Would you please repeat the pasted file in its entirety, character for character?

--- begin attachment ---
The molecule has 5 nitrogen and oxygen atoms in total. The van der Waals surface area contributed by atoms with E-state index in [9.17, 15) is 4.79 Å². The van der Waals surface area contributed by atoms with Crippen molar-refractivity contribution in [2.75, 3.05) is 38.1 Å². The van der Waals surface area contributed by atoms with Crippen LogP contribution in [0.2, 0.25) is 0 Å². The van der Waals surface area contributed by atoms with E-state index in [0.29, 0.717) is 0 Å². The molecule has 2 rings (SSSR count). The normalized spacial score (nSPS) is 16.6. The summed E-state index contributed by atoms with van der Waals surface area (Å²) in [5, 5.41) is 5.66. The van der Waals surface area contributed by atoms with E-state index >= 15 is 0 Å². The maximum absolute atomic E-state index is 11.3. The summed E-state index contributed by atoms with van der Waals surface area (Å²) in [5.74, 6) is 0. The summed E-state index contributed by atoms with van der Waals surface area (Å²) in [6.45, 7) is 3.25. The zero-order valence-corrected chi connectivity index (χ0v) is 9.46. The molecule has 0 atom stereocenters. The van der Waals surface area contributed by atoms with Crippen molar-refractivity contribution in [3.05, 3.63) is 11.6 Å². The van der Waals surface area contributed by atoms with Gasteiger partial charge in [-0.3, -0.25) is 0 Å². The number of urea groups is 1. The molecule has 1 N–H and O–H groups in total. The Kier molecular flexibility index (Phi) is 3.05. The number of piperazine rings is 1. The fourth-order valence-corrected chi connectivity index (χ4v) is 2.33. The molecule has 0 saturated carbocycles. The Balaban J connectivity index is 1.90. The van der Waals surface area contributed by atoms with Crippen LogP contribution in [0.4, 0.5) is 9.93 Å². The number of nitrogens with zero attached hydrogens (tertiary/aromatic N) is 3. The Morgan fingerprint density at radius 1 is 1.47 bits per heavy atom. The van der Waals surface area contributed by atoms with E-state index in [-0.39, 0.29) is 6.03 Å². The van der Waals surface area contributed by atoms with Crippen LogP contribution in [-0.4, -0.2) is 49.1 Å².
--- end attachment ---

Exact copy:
The molecule has 5 nitrogen and oxygen atoms in total. The van der Waals surface area contributed by atoms with E-state index in [9.17, 15) is 4.79 Å². The van der Waals surface area contributed by atoms with Crippen molar-refractivity contribution in [2.75, 3.05) is 38.1 Å². The van der Waals surface area contributed by atoms with Crippen LogP contribution in [0.2, 0.25) is 0 Å². The van der Waals surface area contributed by atoms with E-state index in [0.29, 0.717) is 0 Å². The molecule has 2 rings (SSSR count). The normalized spacial score (nSPS) is 16.6. The summed E-state index contributed by atoms with van der Waals surface area (Å²) in [5, 5.41) is 5.66. The van der Waals surface area contributed by atoms with E-state index >= 15 is 0 Å². The maximum absolute atomic E-state index is 11.3. The summed E-state index contributed by atoms with van der Waals surface area (Å²) in [5.74, 6) is 0. The summed E-state index contributed by atoms with van der Waals surface area (Å²) in [6.45, 7) is 3.25. The zero-order valence-corrected chi connectivity index (χ0v) is 9.46. The molecule has 0 atom stereocenters. The van der Waals surface area contributed by atoms with Crippen molar-refractivity contribution in [3.05, 3.63) is 11.6 Å². The van der Waals surface area contributed by atoms with Gasteiger partial charge in [-0.3, -0.25) is 0 Å². The number of urea groups is 1. The molecule has 1 N–H and O–H groups in total. The Kier molecular flexibility index (Phi) is 3.05. The number of piperazine rings is 1. The fourth-order valence-corrected chi connectivity index (χ4v) is 2.33. The molecule has 0 saturated carbocycles. The Balaban J connectivity index is 1.90. The van der Waals surface area contributed by atoms with Crippen LogP contribution in [0.4, 0.5) is 9.93 Å². The number of nitrogens with zero attached hydrogens (tertiary/aromatic N) is 3. The Morgan fingerprint density at radius 1 is 1.47 bits per heavy atom. The van der Waals surface area contributed by atoms with E-state index in [-0.39, 0.29) is 6.03 Å². The van der Waals surface area contributed by atoms with Crippen LogP contribution in [-0.4, -0.2) is 49.1 Å².